How do you eat an elephant? The answer is relatively the same for writing a book.
How do authors write books? One word at a time.
But where do you get started?
I suppose all writers and artists have to figure this out on their own. I must have blocked it out of my memory in the last year or so.
During my Friday weekly review today, I was trying to sort through some old notes in Evernote when I came across my writing to-do list for my first book dating back in July 2012. I honestly can’t remember how much I referenced this note while actually writing the book and I didn’t even create it until well after I had brainstormed what I would write for the majority of the chapters/days of my 31-day book.
It got me thinking. . . How in the heck did I get this book written?
How Authors Write Books: Not from A to Z
Maybe I’ll go into more detail about how I use Evernote to write (now two) books someday. It was an incredible tool. I will say, that taking a look at my book’s “notebook” says a lot about how I was able to write the book. You can see from this screenshot, sorted by the first note I created in November 2011 and into 2012, that I didn’t work in a linear fashion. It shows the order I worked on the book had nothing to do with the order of the chapters:
The first number is the section (1-4) and the second number is the day/chapter (1-31).
(Funny, this screenshot also shows what time of day I do my writing: 4:45 a.m to 6:30 a.m.! I wake up early.)
I used a non-liner process to write the book. It was a 31-days book, but I definitely didn’t write in chronological order. In fact, the four parts of the book didn’t present themselves until I was probably half-way through the writing, probably about the time I wrote day one and then thirty-one.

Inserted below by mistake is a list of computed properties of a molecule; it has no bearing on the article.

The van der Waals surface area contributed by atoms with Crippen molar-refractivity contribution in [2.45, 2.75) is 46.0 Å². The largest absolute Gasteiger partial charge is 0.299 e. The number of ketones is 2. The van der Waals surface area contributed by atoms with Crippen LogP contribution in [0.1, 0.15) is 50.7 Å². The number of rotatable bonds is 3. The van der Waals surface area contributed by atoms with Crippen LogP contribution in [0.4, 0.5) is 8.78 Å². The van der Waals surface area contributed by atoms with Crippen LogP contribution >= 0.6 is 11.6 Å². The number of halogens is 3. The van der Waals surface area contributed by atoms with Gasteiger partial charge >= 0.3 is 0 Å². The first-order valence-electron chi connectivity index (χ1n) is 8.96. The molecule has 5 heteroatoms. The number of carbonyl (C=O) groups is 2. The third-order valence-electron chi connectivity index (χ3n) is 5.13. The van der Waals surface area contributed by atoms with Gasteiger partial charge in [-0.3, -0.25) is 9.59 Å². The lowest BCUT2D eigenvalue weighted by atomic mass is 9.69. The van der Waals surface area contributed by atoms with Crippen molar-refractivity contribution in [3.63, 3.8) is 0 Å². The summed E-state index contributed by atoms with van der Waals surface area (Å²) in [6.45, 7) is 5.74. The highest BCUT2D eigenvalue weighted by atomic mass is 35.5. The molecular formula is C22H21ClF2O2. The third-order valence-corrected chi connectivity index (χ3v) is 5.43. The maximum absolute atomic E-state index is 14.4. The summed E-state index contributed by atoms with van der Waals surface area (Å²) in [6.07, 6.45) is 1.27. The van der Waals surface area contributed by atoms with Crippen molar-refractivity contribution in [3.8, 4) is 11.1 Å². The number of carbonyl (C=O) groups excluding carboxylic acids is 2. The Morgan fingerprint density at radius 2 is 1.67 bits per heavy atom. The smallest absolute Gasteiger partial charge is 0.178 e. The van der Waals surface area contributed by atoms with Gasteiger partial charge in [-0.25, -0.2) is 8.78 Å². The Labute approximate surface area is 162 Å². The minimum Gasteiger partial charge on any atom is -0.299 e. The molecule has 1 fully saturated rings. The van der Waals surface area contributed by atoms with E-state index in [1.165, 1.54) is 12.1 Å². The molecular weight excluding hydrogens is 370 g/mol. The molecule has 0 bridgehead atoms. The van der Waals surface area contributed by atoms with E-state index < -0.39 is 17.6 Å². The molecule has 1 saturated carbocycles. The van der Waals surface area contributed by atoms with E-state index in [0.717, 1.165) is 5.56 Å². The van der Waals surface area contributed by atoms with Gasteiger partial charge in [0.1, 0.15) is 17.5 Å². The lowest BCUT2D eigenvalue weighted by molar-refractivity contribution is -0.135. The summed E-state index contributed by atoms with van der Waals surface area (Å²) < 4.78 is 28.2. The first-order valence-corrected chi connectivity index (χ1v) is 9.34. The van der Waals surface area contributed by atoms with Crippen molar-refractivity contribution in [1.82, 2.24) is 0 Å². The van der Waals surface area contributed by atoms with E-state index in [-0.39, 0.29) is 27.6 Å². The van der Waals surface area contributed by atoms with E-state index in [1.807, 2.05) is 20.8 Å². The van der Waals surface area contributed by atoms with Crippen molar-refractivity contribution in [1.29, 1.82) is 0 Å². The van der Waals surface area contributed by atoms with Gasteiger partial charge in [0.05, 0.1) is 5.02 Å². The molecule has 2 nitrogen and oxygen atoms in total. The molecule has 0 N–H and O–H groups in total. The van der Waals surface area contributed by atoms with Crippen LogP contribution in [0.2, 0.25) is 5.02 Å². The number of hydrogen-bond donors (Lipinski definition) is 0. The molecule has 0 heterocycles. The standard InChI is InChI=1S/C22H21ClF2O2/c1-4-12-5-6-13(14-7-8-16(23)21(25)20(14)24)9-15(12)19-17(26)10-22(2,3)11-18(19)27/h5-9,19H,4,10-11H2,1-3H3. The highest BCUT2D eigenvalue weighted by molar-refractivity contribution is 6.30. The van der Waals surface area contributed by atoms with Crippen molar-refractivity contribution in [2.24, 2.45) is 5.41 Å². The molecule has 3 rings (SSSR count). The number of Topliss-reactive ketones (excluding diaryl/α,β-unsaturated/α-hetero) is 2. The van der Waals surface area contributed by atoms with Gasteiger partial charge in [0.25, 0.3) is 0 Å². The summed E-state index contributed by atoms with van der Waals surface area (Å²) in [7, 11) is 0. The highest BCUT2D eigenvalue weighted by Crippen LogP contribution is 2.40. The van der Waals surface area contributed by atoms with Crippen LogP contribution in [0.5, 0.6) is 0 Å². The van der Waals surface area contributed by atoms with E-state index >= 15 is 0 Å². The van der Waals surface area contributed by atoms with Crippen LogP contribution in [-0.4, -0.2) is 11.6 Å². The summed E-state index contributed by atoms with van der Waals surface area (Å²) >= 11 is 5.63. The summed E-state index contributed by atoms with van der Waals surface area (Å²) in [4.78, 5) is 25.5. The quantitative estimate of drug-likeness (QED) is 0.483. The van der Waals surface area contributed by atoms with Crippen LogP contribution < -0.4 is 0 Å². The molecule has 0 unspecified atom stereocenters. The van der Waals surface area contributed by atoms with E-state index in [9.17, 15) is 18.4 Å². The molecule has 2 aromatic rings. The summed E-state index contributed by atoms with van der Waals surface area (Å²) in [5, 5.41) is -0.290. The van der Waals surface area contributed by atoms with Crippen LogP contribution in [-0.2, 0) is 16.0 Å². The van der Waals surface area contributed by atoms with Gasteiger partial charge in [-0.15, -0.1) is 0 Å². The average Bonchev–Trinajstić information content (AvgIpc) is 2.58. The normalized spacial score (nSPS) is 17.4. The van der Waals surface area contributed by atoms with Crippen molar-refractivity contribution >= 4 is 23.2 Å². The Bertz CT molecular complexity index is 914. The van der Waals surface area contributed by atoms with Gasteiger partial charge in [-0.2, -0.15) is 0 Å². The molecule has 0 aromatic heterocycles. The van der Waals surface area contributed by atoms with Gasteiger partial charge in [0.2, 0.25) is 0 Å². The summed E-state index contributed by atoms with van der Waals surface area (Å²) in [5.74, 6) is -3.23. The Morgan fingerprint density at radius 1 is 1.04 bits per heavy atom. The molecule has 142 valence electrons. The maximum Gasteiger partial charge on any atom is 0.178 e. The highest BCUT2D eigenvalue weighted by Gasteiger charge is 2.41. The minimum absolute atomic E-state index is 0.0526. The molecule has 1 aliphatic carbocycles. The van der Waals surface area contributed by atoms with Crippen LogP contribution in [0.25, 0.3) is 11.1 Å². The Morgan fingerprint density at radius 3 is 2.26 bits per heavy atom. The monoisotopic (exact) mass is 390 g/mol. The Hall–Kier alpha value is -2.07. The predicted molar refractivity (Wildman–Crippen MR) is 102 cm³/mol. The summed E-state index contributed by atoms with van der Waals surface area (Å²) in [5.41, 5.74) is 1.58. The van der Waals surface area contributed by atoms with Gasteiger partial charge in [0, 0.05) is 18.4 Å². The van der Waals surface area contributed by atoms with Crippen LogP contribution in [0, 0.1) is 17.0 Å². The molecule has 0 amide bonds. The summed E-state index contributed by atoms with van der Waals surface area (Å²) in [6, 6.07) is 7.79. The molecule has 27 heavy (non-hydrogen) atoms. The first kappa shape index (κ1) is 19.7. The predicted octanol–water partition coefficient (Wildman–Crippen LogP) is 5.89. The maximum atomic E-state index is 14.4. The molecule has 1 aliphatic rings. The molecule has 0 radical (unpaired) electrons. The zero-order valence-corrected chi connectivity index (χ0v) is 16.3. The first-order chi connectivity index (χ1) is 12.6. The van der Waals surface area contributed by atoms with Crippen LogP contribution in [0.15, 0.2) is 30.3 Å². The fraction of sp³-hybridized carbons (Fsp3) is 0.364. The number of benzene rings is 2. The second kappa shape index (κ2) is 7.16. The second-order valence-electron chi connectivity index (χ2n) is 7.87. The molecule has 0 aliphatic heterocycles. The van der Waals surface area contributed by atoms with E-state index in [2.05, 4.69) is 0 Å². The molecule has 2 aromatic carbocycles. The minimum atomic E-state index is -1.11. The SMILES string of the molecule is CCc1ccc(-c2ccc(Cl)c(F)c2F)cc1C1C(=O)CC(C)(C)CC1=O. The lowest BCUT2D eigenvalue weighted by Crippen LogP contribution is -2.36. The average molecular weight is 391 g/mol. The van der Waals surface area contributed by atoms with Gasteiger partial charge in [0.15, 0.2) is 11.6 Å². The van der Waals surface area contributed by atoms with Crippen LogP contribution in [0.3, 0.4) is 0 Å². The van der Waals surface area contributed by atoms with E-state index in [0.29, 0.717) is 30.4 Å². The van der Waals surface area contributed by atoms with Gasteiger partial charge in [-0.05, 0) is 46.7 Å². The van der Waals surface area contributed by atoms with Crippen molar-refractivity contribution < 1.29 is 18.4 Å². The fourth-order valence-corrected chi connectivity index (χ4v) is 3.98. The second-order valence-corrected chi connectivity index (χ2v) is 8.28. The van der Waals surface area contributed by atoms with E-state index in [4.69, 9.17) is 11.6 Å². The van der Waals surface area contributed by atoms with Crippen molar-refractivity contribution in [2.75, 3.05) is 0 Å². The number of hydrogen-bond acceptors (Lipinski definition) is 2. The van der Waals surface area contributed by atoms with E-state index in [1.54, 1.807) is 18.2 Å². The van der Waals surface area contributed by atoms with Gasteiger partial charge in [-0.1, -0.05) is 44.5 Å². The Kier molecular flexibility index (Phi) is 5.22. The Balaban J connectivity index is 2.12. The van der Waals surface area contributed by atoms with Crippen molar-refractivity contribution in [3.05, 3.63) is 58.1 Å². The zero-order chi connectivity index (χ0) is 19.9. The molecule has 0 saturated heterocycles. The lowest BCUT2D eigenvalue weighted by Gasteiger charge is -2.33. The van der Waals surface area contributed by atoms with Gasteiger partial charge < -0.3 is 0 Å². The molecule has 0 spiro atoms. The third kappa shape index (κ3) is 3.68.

Here was the key to getting this massive project done: I started with the days that came the easiest to write, then got to the harder ones and the ones that needed more research.
Here is what worked for me:
- Write what comes easiest, first.
- Build momentum.
- Tackle the hard stuff.
- Fear the deadline.
Writing the Introduction
Thinking back, I remember now that the Introduction was the hardest thing to write. I could knock-out the bulk of one of the thirty-one days within the 1-2 hours of writing I did each morning, but I put that Intro off until the end. In fact, I remember it taking me multiple days and some painstaking writing through the parts where I had to say what this book really is. If you look closely at the screenshot above, you will see that I started the into early, but put it off until the end.
I started with the easy stuff (how to use this book) and leaned on some quotes that got me through the writing. I made a number of hardcopy revisions based heavily on my re-reading of it and my wife’s first glance.
The Home Stretch: My Writing To Do List
Here is a copy of the note from Evernote. I found this morning. It shows the final steps I needed to take to get the book done. It was a lot of returning to what I had written and adding in the TK research and quotes I left out initially.
I needed this to do list in the home stretch. I need a step-by-step process to follow at the end, after the non-linear creative work was done, to meet that deadline and hand in the book.
Oh, the memories:
TRT: 31DBRE (Writing)
- Write each chapter
- 16 (R&D Leadership)
- 19 (R&D Leadership)
- 31dbre: develop strengths, give opportunities to learn the way they want, ownership ?
- Add Scripture passages to each day (1 day left)
- Edit each chapter (Day 9. . .)
- Check Going Deeper for each day
- Rewrite introduction
- 31dbre: read and research: http://www.thehighcalling.org/servant-leadership-christian-leadership-work
- Assemble into a word doc
- Give to Jen and others to read
- Turn in Manuscript to Mike
- Edit manuscript changes from Mike (Chapter 10)